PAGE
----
Health GAP Statement on the Election of Donald Trump as U.S. President

In the early hours of this morning, Donald Trump was elected President of the United States.

Throughout this campaign Health GAP and our activist partners showed how the next president has the power to move us forward toward ending AIDS – because the next four years mark a turning point in the global AIDS response. Now, it is Donald Trump’s administration and the new U.S. Congress that will determine whether the world gets on track to end the epidemic and fills the gap in funding needed for the response – or reverses course, putting countless lives at stake.

Who Americans choose to lead the country and guide its foreign policy matters a great deal to the international community. We don’t yet know what a Trump presidency means for the global AIDS response or for people living with HIV, key populations and other affected communities around the world. We do know that Trump has no policy platform that sheds any light on how – or if – he would confront global AIDS. We know that the vile racism and contempt for women he embraced and fomented on the campaign trail increases risk of HIV infection and poor clinical outcomes. We know that Trump has chosen a running mate who attacked the LGBT community in his home state, endorsing ‘conversion therapy’ and electroshock as ‘gay cures.’ And, we know that Trump has put PhRMA lobbyists and executives in charge of his transition team, and we watched with dismay today as PhRMA and private prison stocks soared – in sharp contrast with wider financial markets.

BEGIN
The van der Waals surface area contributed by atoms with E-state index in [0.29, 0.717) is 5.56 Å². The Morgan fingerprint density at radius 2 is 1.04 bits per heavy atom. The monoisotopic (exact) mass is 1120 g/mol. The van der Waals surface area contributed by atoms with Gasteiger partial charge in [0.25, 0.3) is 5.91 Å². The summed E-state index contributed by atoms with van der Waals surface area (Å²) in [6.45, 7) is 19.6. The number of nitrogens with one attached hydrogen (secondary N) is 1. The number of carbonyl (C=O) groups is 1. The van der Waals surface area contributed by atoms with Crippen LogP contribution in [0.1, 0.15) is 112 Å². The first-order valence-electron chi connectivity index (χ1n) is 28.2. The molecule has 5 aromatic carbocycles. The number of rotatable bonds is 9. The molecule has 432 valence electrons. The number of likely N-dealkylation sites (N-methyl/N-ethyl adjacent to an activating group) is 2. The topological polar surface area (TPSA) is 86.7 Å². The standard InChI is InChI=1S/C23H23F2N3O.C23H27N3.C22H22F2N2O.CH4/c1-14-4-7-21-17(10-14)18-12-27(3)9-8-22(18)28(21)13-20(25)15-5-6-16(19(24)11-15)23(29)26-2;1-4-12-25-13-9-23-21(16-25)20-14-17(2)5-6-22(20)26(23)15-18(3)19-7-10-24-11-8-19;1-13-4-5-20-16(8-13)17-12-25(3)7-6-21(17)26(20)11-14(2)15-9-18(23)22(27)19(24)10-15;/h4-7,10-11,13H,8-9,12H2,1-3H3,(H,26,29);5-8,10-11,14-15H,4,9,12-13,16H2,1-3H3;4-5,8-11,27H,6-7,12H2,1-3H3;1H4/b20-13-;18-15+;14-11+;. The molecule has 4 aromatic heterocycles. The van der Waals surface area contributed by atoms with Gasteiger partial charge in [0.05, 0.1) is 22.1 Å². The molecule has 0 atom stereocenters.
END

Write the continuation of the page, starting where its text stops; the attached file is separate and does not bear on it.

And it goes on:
Despite these gravely concerning facts, we cannot be cowed. As AIDS activists, Health GAP is part of a social justice movement that responds to long odds not by acquiescing but by rejecting the status quo, organizing and fighting back.

We know that no victory comes without a struggle. We have fought and won hard battles before, speaking truth to power and holding elected leaders accountable, from the earliest days of the epidemic through the 2016 presidential campaign. That work may be even tougher in the months and years ahead and we cannot do it alone.

As our movement strategizes next steps, we must rally around the fact that AIDS exists at the intersection of health and justice. Achieving the end of AIDS can only happen when we fight racism, inequality, misogyny, transphobia, homophobia and bigotry.

Today, we stand ready to fight – for the next four years and beyond.


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